Tag Archives: humanity

High-Altitude Training

27 Sep

My first steps in Utah fell on the point of a mountain. It was one of the littlest mountains at the south end of Salt Lake Valley, but the perch was high enough that it looked down upon a cliff where paragliders from all the around the world flocked to hurl themselves off rock into thin air. Somehow New York me and London him thought we’d want to cohabitate in an environment completely opposite to the ones we’d known thus far in our lives.

Oops.

It snowed the first millisecond we arrived, and every single millisecond thereafter, and I spent the duration of the winter pressed up against the second-story window of my home office, watching for signs of frozen precipitation. Weather reports for Salt Lake City did not apply up there at 7,200 feet, so I found a website linked to an amateur weather station around the corner from where I was trapped in oblivion, 45 minutes away from the nearest cup of chain-store coffee.

Our driveway was a vertical cliff face, an icy amenity which probably guaranteed the property’s rental status for the duration of its existence on this planet. Despite these living circumstances, we did not procure cars with four-wheel drive, opting instead for matching VW Golf TDIs, his in black, mine in indigo.

Neither of us could ever, ever hope to park in the garage unless the driveway was completely bone dry, cleared of every last snowflake. So, I being the champion worrier and professional procrastinator that I am, took hours away from my editing job and transformed myself into a hardened pioneer woman. Unafraid to slide down the driveway in shoes meant for city sidewalks, I shoveled and shoveled in my strange new habitat. I could feel the stay-at-home moms staring at me through slatted window blinds, wondering at my ineptitude. Sometimes I looked up and smiled, hoping I looked more like a happy movie montage than some sort of misplaced, rage-filled Brooklyn DeNiro in a witness protection comedy.

Weekends were more relaxed. With no returning workaday man to worry about, I was able to indulge in a pioneer activity in which I actually held some competence. Baking. Girl can bake, and has done booked ever since she was seven years old.

So when all my batches of brownies and cookies refused to rise above a syrupy scrum of molasses-like disaster, I stood in the perfect white of my kitchen tucked into a white hill, and cried clear tears. Why. Had I lost this skill.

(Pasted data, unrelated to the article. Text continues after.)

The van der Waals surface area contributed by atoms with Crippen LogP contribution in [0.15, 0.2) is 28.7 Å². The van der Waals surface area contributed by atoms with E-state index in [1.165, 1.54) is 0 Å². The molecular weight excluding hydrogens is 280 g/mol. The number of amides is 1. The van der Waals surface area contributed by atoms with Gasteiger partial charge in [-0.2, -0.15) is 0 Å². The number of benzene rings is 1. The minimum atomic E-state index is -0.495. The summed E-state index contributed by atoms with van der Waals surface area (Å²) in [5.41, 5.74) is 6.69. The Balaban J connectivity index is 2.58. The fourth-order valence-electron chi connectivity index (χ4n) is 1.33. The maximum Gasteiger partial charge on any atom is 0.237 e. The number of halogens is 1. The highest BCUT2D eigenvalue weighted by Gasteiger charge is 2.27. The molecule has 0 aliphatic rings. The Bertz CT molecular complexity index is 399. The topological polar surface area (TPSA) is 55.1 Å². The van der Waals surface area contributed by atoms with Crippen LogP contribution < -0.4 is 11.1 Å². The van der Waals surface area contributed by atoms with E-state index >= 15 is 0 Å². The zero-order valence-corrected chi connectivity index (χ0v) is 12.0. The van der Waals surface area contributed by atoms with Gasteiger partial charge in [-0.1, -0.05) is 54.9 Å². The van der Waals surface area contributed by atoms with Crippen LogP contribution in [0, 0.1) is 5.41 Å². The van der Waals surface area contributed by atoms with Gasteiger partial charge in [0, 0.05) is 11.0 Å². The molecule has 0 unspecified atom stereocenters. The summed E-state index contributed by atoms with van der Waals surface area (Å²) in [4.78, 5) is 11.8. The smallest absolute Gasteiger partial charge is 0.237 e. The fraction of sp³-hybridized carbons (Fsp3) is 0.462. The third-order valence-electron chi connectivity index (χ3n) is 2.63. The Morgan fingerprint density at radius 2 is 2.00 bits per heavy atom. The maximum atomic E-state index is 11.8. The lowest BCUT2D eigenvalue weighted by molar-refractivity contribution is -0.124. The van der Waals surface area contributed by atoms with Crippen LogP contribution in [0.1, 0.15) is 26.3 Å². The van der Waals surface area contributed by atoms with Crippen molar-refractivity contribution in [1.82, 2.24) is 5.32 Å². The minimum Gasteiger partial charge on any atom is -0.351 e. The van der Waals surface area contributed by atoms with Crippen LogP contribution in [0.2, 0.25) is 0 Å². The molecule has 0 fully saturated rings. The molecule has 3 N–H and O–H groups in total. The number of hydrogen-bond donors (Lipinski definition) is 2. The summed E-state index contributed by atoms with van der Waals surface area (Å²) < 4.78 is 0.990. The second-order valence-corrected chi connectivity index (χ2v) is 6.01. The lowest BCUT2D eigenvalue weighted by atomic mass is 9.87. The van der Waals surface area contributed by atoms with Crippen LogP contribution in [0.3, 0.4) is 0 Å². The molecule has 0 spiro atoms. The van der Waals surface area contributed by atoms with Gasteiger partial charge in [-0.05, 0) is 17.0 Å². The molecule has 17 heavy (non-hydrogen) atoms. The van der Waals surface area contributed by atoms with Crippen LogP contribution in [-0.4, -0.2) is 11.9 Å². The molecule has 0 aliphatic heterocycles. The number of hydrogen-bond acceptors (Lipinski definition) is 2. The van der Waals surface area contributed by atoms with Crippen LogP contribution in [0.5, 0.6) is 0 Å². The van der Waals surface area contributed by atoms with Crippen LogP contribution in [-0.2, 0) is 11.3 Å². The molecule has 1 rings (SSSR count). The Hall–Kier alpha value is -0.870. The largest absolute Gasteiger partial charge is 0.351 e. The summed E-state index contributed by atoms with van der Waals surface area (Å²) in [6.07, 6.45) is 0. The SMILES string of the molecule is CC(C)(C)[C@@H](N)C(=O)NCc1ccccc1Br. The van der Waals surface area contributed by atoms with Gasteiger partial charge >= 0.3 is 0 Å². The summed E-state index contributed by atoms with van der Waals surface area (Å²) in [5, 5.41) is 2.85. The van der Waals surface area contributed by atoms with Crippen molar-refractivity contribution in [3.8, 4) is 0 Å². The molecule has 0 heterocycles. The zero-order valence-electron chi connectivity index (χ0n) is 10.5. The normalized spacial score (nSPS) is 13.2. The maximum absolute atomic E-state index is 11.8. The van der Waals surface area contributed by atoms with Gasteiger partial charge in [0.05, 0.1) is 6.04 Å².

Dramatic irony tells the wise reader that altitude was the issue, but it wasn’t until my fifth batch of failed brownies that I realized that at the conclusion of every recipe were “high-altitude directions” I’d been ignoring my entire life. Ahhh. Ahhh. A new skill to apply! Research to embrace. Proportions and measurements, reduce sugars and leavening this much, increase liquid this much. Soon a slightly warped version of baked goods was coming out of my oven, and I was surviving in a strange new land.

Over the course of eight years, I got used to certain disappointments in Utah baking. My brownies never did quite set right, no matter what I did. Cookies always laid as flat as the dead cowboy centered in a painting that still adorns my walls. Cupcakes… well, I hated them, but Unrequited said they were just fine. Friends always ate the heaps of baked goods I dropped at their front door. I bake only to go through the comforting motions. Then I take a bite and give it away. Trust me, I’m not some disciplined dieter from the 1950s. Sugar just arm wrestles me into total collapse, so I tend to avoid it.

Cue new home at just about sea level in Fort Worth. Months go by while my baking implements rest in their new pantry, waiting for the familiar caress of their sugar-fearing mistress. Autumn tries to impress me with some darker mornings that keep me pinned in bed longer, and temperatures sinking to a crazy 91 degrees in the daytime. And it’s time to bake.

No adjustments to recipes necessary, I was vaguely curious about the results of my first brownie endeavor on the prairie. I doubted it could be very different. Sure that my recollection of childhood baking endeavors must have exaggerated the cakieness of brownies and cookies past. I needn’t expect to experience the exhilaration of good texture again. Temper your feelings, dear Bunky. Temper, temper.

Timer goes off. Brownies come out of the oven a full 15 minutes earlier than in Salt Lake, adhering to recipe directions for the first time in nearly a decade. Cool, cool, let the damn things cool. Slice, and good gawd, they are even crumbling differently! They are crumbling ferchrissakes.